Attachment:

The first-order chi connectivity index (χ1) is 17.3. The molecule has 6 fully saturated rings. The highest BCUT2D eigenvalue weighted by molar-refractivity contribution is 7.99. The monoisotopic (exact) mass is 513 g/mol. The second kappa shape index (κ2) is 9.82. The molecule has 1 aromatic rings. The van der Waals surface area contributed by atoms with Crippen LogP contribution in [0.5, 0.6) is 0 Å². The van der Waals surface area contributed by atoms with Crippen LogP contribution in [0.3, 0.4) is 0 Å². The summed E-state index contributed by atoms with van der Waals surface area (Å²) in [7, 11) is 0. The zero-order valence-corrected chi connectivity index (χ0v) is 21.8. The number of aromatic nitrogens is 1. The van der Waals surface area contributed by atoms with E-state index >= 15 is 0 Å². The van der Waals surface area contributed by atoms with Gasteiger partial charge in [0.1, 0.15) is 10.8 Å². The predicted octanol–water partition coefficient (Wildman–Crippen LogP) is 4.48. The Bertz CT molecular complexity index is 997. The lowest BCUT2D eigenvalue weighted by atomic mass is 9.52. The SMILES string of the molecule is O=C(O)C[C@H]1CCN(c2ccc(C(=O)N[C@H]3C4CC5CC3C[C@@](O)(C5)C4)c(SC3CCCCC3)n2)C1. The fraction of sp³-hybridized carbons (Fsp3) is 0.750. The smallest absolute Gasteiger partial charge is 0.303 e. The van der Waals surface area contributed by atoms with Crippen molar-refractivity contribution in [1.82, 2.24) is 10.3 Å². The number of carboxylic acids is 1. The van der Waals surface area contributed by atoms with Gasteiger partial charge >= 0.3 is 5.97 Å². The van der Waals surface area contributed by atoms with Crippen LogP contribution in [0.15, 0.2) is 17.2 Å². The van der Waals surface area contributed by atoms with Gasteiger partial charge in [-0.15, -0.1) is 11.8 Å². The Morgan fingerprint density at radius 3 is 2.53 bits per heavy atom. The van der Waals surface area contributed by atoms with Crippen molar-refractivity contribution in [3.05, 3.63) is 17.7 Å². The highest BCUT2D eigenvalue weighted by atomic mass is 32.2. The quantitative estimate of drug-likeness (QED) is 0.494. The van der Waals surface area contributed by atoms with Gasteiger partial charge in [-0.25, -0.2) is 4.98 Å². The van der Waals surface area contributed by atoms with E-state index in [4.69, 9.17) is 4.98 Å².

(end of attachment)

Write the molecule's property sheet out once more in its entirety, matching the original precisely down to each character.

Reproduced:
The first-order chi connectivity index (χ1) is 17.3. The molecule has 6 fully saturated rings. The highest BCUT2D eigenvalue weighted by molar-refractivity contribution is 7.99. The monoisotopic (exact) mass is 513 g/mol. The second kappa shape index (κ2) is 9.82. The molecule has 1 aromatic rings. The van der Waals surface area contributed by atoms with Crippen LogP contribution in [0.5, 0.6) is 0 Å². The van der Waals surface area contributed by atoms with Crippen LogP contribution in [0.3, 0.4) is 0 Å². The summed E-state index contributed by atoms with van der Waals surface area (Å²) in [7, 11) is 0. The zero-order valence-corrected chi connectivity index (χ0v) is 21.8. The number of aromatic nitrogens is 1. The van der Waals surface area contributed by atoms with E-state index >= 15 is 0 Å². The van der Waals surface area contributed by atoms with Gasteiger partial charge in [0.1, 0.15) is 10.8 Å². The predicted octanol–water partition coefficient (Wildman–Crippen LogP) is 4.48. The Bertz CT molecular complexity index is 997. The lowest BCUT2D eigenvalue weighted by atomic mass is 9.52. The SMILES string of the molecule is O=C(O)C[C@H]1CCN(c2ccc(C(=O)N[C@H]3C4CC5CC3C[C@@](O)(C5)C4)c(SC3CCCCC3)n2)C1. The fraction of sp³-hybridized carbons (Fsp3) is 0.750. The smallest absolute Gasteiger partial charge is 0.303 e. The van der Waals surface area contributed by atoms with Crippen molar-refractivity contribution in [1.82, 2.24) is 10.3 Å². The number of carboxylic acids is 1. The van der Waals surface area contributed by atoms with Gasteiger partial charge >= 0.3 is 5.97 Å². The van der Waals surface area contributed by atoms with Crippen LogP contribution in [0.15, 0.2) is 17.2 Å². The van der Waals surface area contributed by atoms with Gasteiger partial charge in [-0.15, -0.1) is 11.8 Å². The Morgan fingerprint density at radius 3 is 2.53 bits per heavy atom. The van der Waals surface area contributed by atoms with Crippen molar-refractivity contribution in [3.05, 3.63) is 17.7 Å². The highest BCUT2D eigenvalue weighted by atomic mass is 32.2. The quantitative estimate of drug-likeness (QED) is 0.494. The van der Waals surface area contributed by atoms with Gasteiger partial charge in [-0.25, -0.2) is 4.98 Å². The van der Waals surface area contributed by atoms with E-state index in [4.69, 9.17) is 4.98 Å².